Maybe, you should train to be a rheumatologist, you certainly know a lot more than she does. :rolleyes:

She could have mentioned about me seeing an opthamologist, but she didn't, instead she made me feel like a fool. I get more information, from this site, then any rheumatologist.

Best wishes,

Summer :flowers:

#5 judyt

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Posted 05 October 2010 - 08:11 PM

Hi Summer,

I have a lot of the same problems as you are listing, including the low iron stores etc. but mine are lower than yours and I have been put on a ferritin supplement for 3 months - 2 months are up so in another month I am to have another run of bloods and see what has happened.

If you feel you are low in iron why not buy yourself some over the counter treatment. There are good ones available which pregnant mums use and you probably can't do yourself much harm to try them. Remember I am not a doctor and am frequently wrong but from what I have been told by people who are medically trained is that if you take more than you NEED of most supplements, it will just be excreted anyway; however that may not be true for Iron (I don't know, please ask your doctor.)

Like Shelley I use over the counter meds like eye drops and mouth moisturisers, and in fact that is all the optometrist and dentist recommend anyway.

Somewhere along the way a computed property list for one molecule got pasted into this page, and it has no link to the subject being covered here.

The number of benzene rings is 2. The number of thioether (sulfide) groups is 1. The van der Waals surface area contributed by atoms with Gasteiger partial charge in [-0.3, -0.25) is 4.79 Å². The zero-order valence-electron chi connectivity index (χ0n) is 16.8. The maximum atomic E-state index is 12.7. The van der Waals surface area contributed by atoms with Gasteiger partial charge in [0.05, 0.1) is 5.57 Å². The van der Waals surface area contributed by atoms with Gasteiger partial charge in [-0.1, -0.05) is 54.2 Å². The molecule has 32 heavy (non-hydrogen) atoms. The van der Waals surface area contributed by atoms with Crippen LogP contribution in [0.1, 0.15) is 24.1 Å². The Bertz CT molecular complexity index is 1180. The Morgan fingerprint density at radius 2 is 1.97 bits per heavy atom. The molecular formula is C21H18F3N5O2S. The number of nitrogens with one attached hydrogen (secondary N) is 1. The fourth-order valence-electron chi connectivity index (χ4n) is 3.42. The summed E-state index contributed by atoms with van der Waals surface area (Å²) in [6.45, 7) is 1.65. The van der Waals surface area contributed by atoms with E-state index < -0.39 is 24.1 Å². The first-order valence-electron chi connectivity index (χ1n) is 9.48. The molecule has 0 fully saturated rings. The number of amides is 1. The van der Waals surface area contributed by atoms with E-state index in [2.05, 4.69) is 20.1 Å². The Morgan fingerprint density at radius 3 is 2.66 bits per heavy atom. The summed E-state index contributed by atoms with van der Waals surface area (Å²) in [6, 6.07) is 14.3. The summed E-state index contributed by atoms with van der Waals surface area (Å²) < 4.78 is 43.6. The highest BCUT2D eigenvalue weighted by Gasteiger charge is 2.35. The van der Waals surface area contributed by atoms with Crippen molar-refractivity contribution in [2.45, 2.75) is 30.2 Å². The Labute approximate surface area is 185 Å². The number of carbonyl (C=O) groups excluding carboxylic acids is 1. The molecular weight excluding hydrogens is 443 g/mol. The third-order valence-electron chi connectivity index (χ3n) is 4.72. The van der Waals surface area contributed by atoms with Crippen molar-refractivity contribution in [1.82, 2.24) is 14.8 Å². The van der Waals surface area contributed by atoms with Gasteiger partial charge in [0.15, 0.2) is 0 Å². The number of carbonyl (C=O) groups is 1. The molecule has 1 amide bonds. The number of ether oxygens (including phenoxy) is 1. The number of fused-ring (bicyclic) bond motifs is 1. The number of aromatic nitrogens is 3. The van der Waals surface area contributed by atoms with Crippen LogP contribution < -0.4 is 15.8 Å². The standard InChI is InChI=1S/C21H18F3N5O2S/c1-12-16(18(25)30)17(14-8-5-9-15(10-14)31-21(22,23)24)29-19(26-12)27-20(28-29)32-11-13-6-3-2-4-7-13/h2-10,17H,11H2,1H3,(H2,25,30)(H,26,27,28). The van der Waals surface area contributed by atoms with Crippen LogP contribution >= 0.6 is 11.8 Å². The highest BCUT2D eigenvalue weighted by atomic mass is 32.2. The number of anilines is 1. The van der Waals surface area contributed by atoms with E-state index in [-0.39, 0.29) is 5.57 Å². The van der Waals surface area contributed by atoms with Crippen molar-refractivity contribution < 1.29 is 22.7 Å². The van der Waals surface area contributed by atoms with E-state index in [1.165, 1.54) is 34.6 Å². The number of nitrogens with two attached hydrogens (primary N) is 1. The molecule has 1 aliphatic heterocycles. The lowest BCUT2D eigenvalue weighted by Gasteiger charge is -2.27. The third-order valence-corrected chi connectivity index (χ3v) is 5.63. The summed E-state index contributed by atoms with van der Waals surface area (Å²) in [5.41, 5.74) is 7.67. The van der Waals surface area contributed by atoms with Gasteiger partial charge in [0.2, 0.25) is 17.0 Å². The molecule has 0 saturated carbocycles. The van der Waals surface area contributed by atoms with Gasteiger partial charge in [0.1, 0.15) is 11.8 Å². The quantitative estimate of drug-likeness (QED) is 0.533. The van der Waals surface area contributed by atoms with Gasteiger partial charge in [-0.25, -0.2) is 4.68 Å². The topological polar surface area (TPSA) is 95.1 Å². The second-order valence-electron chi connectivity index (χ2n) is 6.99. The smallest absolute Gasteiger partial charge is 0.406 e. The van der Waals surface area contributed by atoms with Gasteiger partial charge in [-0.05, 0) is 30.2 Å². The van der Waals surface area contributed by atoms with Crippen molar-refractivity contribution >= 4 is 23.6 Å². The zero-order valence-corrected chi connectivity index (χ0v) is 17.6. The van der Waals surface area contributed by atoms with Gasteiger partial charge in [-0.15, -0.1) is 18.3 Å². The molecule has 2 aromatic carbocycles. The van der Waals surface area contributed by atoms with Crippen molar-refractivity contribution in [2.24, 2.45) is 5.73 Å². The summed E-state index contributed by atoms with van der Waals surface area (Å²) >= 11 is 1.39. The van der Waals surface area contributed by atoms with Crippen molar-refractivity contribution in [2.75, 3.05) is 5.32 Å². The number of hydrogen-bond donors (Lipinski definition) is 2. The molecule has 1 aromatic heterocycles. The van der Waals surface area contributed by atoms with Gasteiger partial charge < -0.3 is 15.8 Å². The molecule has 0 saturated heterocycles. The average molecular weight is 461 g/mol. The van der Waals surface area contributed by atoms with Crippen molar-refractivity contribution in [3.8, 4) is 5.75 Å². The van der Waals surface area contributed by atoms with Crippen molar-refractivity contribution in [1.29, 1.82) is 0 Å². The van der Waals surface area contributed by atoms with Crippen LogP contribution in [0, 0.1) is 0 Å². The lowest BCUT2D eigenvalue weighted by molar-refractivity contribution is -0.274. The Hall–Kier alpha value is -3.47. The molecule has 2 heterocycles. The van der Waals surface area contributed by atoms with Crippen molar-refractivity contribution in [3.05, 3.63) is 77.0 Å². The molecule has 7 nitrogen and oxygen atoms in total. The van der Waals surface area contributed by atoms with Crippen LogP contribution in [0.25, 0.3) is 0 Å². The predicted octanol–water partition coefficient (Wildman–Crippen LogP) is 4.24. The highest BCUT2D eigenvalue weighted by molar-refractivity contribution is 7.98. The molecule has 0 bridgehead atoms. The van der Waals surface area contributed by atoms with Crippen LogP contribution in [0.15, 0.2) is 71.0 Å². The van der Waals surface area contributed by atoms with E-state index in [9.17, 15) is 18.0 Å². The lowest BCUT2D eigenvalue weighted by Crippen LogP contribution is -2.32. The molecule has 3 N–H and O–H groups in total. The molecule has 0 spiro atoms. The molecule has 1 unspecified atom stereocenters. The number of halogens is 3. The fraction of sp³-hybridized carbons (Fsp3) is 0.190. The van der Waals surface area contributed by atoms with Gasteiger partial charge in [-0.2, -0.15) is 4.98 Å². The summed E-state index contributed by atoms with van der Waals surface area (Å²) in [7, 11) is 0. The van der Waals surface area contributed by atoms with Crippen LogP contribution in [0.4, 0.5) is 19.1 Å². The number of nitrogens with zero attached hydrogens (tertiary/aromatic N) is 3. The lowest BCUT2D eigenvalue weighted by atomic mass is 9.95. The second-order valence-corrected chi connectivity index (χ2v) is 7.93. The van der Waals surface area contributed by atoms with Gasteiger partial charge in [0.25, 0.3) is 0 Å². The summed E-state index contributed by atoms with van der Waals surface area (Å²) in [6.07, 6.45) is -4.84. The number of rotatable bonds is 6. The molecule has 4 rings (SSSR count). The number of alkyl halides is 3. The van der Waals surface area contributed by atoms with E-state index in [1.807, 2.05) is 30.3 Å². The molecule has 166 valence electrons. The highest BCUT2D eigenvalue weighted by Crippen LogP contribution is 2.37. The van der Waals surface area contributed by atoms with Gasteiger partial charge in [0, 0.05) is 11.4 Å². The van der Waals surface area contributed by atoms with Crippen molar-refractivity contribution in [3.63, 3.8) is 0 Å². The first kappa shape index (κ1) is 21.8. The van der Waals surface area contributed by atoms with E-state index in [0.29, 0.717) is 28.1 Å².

You in Australia at least have some Sclero specialists whereas we have none here in New Zealand. The rheumatologist I used to see at the hospital was about as useful as a wet bus ticket, but there is a better man in private practice and my general practitioner sends me to see him if there is a need. Can you find out by asking around whether there is anybody better in your area? I found that the nurses in my general practitioner's practice get to know who is doing a good job.

Best wishes to you in your quest to get better advice.

Judy T

#6 Shelley Ensz

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Posted 07 October 2010 - 04:40 AM

Hi Summer,

Well, I can't even begin to tell you how often I've felt like a fool in the doctor's office, so you're in good company in that regard. What I try to keep in mind is that they are not the least bit concerned about my mental health, nor are they interested in building a friendship, and a portion of the time even the best doctors might even misfire with their advice. Unfortunately good graces are often the first to go when people are under pressure (and that means on my side of the equation, too.)